Speaking for Ourselves

‘Without a doubt, poetry saved my life’

‘Without a doubt, poetry saved my life’

Daniel Nelson

 Migrant Voice - ‘Without a doubt, poetry saved my life’

Lazy and dishonest lawyers, a couldn’t-care-less Home Office, school racism, inadequate jobs – most refugees and many migrants will recognise elements of Inua Ellams’ story.

But though the UK’s hostile environment – still as viciously destructive as ever – harms and hurts everyone on the receiving end, every newcomer to these shores has a unique story to tell.

Ellams, for example, had a Muslim father and a Christian mother, a distinctively ungendered upbringing in Nigeria, a particularly heartless relationship with the UK immigration authorities that forced the family to relocate to Dublin, racist threats that drove them back to London, a talent for poetry and literature, and an invitation to Buckingham Palace that misspelt his name.

For Ellams, however, every setback and incident is grist to his storytelling skills. He turned his experiences into a semi-autobiographical play, had a sell-out run with another play, Barber Shop Chronicles, at the National Theatre, and has won a hatful of poetry (“the cheapest way to be free”) and drama awards.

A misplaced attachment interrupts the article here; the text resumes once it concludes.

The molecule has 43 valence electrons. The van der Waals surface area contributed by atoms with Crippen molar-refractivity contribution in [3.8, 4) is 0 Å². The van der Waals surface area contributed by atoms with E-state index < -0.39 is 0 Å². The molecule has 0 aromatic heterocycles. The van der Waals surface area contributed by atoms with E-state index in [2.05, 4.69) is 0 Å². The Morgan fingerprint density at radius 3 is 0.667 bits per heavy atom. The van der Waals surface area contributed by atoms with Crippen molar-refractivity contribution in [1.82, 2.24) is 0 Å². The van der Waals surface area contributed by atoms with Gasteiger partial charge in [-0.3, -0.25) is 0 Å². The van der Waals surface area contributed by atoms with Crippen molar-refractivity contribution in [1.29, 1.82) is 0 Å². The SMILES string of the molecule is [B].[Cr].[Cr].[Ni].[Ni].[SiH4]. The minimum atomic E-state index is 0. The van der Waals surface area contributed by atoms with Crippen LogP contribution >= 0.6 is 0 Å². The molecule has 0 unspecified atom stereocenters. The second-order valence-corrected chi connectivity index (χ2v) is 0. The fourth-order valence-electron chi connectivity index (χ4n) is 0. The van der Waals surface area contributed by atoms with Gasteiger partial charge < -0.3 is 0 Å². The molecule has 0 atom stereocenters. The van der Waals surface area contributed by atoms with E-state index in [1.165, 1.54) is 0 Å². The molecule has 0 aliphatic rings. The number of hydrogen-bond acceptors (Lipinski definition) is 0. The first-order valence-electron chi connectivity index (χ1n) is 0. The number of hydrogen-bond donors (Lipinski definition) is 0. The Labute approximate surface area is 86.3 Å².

Now he is helping Londoners beat lockdown blues by appearing in a one-man show at the Bridge Theatre.

He canters genially through his story, from his happy middle-class childhood to his name in lights and champagne with the Queen. The emotions and incidents (facing his first British bully, Mitchell; denial of British citizenship on the grounds that he “wasn’t of good character”; depression) are interspersed with his excellent poems: “Without a doubt, poetry saved my life.”

It’s a delightful, entertaining performance, but in the final few minutes he delivers the punch – an impassioned monologue about the iniquities and inequities of Britain’s immigration procedures, the casual cruelty, the crippling fees, the blaming of migrants for the country’s ills, discrimination in the NHS and housing. And he doesn’t let the socially distanced audience off the hook: Say No, not in my name, he urges – search Google to see if there’s anything you can do. 

* An Evening With An Immigrant is at The Bridge Theatre, 3 Pottersfield Park, SE1, £29.50/ £22.50/  £15/ £10, until 15 October.

Read more: Inua Ellams: ‘London is the closest I’ve felt to a home’, Time Out

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